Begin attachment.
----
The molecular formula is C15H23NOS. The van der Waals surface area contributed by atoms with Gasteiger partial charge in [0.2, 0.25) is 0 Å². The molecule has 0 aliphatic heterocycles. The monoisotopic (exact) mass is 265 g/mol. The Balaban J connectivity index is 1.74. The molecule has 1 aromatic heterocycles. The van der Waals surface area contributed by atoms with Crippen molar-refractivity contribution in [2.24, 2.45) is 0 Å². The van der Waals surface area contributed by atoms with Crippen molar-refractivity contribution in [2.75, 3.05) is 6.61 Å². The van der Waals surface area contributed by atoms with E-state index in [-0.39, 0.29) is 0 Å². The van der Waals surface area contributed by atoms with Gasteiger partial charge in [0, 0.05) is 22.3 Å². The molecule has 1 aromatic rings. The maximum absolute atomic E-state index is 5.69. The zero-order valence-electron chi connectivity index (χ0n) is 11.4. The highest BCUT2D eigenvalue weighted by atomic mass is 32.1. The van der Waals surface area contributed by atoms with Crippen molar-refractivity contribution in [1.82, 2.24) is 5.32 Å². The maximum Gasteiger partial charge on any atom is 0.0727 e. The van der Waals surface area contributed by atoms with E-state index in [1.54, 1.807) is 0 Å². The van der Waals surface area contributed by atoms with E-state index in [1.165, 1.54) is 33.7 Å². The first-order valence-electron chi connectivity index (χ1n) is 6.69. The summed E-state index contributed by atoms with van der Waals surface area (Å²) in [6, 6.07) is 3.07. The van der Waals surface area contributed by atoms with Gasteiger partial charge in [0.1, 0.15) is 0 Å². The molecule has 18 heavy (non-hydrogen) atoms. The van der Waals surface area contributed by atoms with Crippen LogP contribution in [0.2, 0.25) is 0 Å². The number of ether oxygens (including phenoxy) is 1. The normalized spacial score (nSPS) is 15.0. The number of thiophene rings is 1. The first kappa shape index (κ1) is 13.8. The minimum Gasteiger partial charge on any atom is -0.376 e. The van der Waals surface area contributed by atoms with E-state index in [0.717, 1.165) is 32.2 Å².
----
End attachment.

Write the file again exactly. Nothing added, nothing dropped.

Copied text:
The molecular formula is C15H23NOS. The van der Waals surface area contributed by atoms with Gasteiger partial charge in [0.2, 0.25) is 0 Å². The molecule has 0 aliphatic heterocycles. The monoisotopic (exact) mass is 265 g/mol. The Balaban J connectivity index is 1.74. The molecule has 1 aromatic heterocycles. The van der Waals surface area contributed by atoms with Crippen molar-refractivity contribution in [2.24, 2.45) is 0 Å². The van der Waals surface area contributed by atoms with Crippen molar-refractivity contribution in [2.75, 3.05) is 6.61 Å². The van der Waals surface area contributed by atoms with E-state index in [-0.39, 0.29) is 0 Å². The van der Waals surface area contributed by atoms with Gasteiger partial charge in [0, 0.05) is 22.3 Å². The molecule has 1 aromatic rings. The maximum absolute atomic E-state index is 5.69. The zero-order valence-electron chi connectivity index (χ0n) is 11.4. The highest BCUT2D eigenvalue weighted by atomic mass is 32.1. The van der Waals surface area contributed by atoms with Crippen molar-refractivity contribution in [1.82, 2.24) is 5.32 Å². The maximum Gasteiger partial charge on any atom is 0.0727 e. The van der Waals surface area contributed by atoms with E-state index in [1.54, 1.807) is 0 Å². The van der Waals surface area contributed by atoms with E-state index in [1.165, 1.54) is 33.7 Å². The first-order valence-electron chi connectivity index (χ1n) is 6.69. The summed E-state index contributed by atoms with van der Waals surface area (Å²) in [6, 6.07) is 3.07. The van der Waals surface area contributed by atoms with Gasteiger partial charge in [0.1, 0.15) is 0 Å². The molecule has 18 heavy (non-hydrogen) atoms. The van der Waals surface area contributed by atoms with Crippen LogP contribution in [0.2, 0.25) is 0 Å². The number of ether oxygens (including phenoxy) is 1. The normalized spacial score (nSPS) is 15.0. The number of thiophene rings is 1. The first kappa shape index (κ1) is 13.8. The minimum Gasteiger partial charge on any atom is -0.376 e. The van der Waals surface area contributed by atoms with E-state index in [0.717, 1.165) is 32.2 Å².